Class and Instance Attributes



Class Attributes

Obey Asimoivs Gesetzen / Gehorche Asimovs Gesetzen Instance attributes are owned by the specific instances of a class. This means for two different instances the instance attributes are usually different. You should by now be familiar with this concept which we introduced the previous chapter.

We can also define attributes at the class level. Class attributes are attributes which are owned by the class itself. They will be shared by all the instances of the class. Therefore they have the same value for every instance. We define class attributes outside of all the methods, usually they are placed at the top, right below the class header.

We can see in the following interactive Python session that the class attribute "a" is the same for all instances, in our example "x" and "y". Besides this, we see that we can access a class attribute via an instance or via the class name:

>>> class A:
...     a = "I am a class attribute!"
... 
>>> x = A()
>>> y = A()
>>> x.a
'I am a class attribute!'
>>> y.a
'I am a class attribute!'
>>> A.a
'I am a class attribute!'
>>> 
But be careful, if you want to change a class attribute, you have to do it with the notation ClassName.AttributeName. Otherwise, you will create a new instance variable. We demonstrate this in the following example:
>>> class A:
...     a = "I am a class attribute!"
... 
>>> x = A()
>>> y = A()
>>> x.a = "This creates a new instance attribute for x!"
>>> y.a
'I am a class attribute!'
>>> A.a
'I am a class attribute!'
>>> A.a = "This is changing the class attribute 'a'!"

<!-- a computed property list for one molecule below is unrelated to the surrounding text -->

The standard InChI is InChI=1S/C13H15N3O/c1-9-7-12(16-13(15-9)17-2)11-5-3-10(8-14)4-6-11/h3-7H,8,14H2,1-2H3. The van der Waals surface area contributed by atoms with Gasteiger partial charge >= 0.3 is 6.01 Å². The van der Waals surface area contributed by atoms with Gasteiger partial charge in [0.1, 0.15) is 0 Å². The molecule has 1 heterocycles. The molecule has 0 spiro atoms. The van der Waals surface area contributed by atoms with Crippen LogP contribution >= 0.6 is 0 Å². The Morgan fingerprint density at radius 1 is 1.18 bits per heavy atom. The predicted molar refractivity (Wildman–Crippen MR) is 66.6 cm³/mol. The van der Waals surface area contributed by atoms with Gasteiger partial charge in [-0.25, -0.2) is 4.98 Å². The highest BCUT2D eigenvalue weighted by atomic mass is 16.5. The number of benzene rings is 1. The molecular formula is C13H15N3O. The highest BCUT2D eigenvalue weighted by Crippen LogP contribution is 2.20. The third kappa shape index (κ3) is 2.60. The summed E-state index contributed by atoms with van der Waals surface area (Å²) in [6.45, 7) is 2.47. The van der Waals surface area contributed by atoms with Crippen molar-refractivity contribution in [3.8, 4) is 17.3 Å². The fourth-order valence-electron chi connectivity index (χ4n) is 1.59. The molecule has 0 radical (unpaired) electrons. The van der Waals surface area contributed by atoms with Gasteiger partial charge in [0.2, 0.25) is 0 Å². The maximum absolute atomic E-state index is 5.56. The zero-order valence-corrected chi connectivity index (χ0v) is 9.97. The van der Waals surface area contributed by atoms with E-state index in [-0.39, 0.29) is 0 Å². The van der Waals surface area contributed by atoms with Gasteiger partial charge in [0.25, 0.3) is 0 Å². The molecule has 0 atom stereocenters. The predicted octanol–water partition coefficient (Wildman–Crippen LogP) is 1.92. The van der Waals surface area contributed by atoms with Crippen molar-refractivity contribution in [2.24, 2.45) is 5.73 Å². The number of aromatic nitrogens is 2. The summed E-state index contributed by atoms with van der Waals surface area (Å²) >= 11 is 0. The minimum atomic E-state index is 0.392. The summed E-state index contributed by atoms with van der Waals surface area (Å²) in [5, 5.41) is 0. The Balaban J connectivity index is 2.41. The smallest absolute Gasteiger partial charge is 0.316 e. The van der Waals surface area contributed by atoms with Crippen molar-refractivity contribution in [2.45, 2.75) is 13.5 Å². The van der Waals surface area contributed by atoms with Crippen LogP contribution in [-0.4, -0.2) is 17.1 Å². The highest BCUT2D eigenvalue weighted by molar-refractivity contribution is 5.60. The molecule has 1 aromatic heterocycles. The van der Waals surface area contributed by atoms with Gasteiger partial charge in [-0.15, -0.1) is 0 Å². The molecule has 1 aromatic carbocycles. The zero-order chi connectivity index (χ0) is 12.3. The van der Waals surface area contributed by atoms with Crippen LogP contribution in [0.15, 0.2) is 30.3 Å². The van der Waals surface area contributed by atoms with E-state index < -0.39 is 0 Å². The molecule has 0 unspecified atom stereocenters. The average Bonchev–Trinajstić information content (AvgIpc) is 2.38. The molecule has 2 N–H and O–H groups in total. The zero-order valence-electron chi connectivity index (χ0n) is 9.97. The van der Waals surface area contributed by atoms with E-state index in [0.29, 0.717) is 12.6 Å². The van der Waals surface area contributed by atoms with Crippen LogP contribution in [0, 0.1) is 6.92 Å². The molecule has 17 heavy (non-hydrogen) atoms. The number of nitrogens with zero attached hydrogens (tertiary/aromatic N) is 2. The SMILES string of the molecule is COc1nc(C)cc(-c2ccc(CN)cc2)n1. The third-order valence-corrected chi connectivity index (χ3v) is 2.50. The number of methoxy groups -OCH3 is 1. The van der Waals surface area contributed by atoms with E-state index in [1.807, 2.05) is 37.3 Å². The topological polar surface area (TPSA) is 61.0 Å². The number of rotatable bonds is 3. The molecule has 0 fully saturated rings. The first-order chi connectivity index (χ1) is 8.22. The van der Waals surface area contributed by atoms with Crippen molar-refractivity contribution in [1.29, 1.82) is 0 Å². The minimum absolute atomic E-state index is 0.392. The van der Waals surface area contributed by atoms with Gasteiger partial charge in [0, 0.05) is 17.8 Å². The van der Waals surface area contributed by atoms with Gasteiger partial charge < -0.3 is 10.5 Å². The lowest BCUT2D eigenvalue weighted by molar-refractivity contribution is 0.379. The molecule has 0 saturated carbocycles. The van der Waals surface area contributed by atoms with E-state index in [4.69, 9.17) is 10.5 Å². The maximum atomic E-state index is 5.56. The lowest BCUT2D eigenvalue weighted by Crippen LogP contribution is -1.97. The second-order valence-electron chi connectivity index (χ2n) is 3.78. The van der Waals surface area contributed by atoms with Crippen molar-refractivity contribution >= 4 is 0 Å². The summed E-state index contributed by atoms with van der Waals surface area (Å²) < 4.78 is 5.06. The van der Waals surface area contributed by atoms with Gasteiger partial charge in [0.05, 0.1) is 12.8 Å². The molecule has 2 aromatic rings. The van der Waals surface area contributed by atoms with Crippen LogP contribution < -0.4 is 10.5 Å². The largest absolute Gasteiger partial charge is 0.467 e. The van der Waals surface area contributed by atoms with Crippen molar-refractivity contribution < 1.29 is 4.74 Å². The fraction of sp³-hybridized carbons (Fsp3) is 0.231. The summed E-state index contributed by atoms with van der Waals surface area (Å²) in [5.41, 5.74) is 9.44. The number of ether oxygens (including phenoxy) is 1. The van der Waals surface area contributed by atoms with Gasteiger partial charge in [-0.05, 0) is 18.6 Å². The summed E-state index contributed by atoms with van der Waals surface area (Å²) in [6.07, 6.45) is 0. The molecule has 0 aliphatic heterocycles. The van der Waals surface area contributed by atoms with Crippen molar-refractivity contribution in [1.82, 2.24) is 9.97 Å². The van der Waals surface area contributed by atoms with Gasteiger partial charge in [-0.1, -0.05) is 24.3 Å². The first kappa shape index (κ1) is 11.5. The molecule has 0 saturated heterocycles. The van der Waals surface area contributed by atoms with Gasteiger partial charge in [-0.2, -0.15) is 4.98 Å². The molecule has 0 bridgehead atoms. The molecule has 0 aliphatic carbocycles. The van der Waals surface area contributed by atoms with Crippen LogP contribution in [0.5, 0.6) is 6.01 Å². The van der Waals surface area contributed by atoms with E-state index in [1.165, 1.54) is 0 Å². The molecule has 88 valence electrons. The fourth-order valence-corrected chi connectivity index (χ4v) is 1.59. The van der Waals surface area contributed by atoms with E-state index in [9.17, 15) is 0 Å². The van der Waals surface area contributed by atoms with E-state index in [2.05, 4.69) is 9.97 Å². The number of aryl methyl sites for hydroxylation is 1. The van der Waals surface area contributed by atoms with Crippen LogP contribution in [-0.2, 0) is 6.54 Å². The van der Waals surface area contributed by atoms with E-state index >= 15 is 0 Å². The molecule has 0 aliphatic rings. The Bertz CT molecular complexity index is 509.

>>> A.a
"This is changing the class attribute 'a'!"
>>> y.a
"This is changing the class attribute 'a'!"
>>> # but x.a is still the previously created instance variable:
... 
>>> x.a
'This creates a new instance attribute for x!'
>>> 
Python's class attributes and object attributes are stored in separate dictionaries, as we can see here:
>>> x.__dict__
{'a': 'This creates a new instance attribute for x!'}
>>> y.__dict__
{}
>>> A.__dict__
dict_proxy({'a': "This is changing the class attribute 'a'!", '__dict__': <attribute '__dict__' of 'A' objects>, '__module__': '__main__', '__weakref__': <attribute '__weakref__' of 'A' objects>, '__doc__': None})
>>> x.__class__.__dict__
dict_proxy({'a': "This is changing the class attribute 'a'!", '__dict__': <attribute '__dict__' of 'A' objects>, '__module__': '__main__', '__weakref__': <attribute '__weakref__' of 'A' objects>, '__doc__': None})
>>> 


Example with Class Attributes

Isaac Asimov devised and introduced the so-called "Three Laws of Robotics" in 1942. The appeared in his story "Runaround". His three laws have been picked up by many science fiction writers. As we have started manufacturing robots in Python, it's high time to make sure that they obey Asimovs three laws. As they are the same for every instance, i.e. robot, we will create a class attribute Three_Laws. This attribute is a tuple with the three laws.